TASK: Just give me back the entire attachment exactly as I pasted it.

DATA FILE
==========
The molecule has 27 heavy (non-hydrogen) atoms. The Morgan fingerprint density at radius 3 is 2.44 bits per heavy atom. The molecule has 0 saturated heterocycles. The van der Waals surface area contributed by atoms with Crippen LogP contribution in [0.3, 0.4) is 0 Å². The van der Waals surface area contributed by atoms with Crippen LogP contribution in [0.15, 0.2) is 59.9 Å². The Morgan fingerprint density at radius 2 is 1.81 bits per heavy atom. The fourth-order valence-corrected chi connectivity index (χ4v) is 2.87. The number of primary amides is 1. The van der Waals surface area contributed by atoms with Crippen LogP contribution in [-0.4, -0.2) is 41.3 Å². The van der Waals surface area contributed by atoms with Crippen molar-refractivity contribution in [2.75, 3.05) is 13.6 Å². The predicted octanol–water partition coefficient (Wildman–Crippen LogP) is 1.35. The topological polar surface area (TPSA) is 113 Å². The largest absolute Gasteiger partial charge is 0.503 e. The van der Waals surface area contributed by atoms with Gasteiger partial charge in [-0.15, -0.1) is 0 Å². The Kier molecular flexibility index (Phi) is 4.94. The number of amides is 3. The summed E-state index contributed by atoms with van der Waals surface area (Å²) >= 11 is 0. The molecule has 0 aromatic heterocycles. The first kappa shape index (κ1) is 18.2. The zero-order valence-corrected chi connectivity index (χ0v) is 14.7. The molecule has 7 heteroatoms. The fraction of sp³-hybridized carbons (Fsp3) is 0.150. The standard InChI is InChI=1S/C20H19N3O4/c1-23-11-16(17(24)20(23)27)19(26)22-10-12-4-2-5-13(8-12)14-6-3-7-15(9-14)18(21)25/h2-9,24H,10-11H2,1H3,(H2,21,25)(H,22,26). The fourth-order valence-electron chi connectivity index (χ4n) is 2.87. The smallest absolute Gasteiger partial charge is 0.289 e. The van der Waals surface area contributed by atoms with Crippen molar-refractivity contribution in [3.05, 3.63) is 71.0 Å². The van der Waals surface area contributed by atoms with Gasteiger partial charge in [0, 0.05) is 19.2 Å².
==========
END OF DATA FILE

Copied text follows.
The molecule has 27 heavy (non-hydrogen) atoms. The Morgan fingerprint density at radius 3 is 2.44 bits per heavy atom. The molecule has 0 saturated heterocycles. The van der Waals surface area contributed by atoms with Crippen LogP contribution in [0.3, 0.4) is 0 Å². The van der Waals surface area contributed by atoms with Crippen LogP contribution in [0.15, 0.2) is 59.9 Å². The Morgan fingerprint density at radius 2 is 1.81 bits per heavy atom. The fourth-order valence-corrected chi connectivity index (χ4v) is 2.87. The number of primary amides is 1. The van der Waals surface area contributed by atoms with Crippen LogP contribution in [-0.4, -0.2) is 41.3 Å². The van der Waals surface area contributed by atoms with Crippen molar-refractivity contribution in [2.75, 3.05) is 13.6 Å². The predicted octanol–water partition coefficient (Wildman–Crippen LogP) is 1.35. The topological polar surface area (TPSA) is 113 Å². The largest absolute Gasteiger partial charge is 0.503 e. The van der Waals surface area contributed by atoms with Gasteiger partial charge in [-0.15, -0.1) is 0 Å². The Kier molecular flexibility index (Phi) is 4.94. The number of amides is 3. The summed E-state index contributed by atoms with van der Waals surface area (Å²) >= 11 is 0. The molecule has 0 aromatic heterocycles. The first kappa shape index (κ1) is 18.2. The zero-order valence-corrected chi connectivity index (χ0v) is 14.7. The molecule has 7 heteroatoms. The fraction of sp³-hybridized carbons (Fsp3) is 0.150. The standard InChI is InChI=1S/C20H19N3O4/c1-23-11-16(17(24)20(23)27)19(26)22-10-12-4-2-5-13(8-12)14-6-3-7-15(9-14)18(21)25/h2-9,24H,10-11H2,1H3,(H2,21,25)(H,22,26). The fourth-order valence-electron chi connectivity index (χ4n) is 2.87. The smallest absolute Gasteiger partial charge is 0.289 e. The van der Waals surface area contributed by atoms with Crippen molar-refractivity contribution in [3.05, 3.63) is 71.0 Å². The van der Waals surface area contributed by atoms with Gasteiger partial charge in [0, 0.05) is 19.2 Å².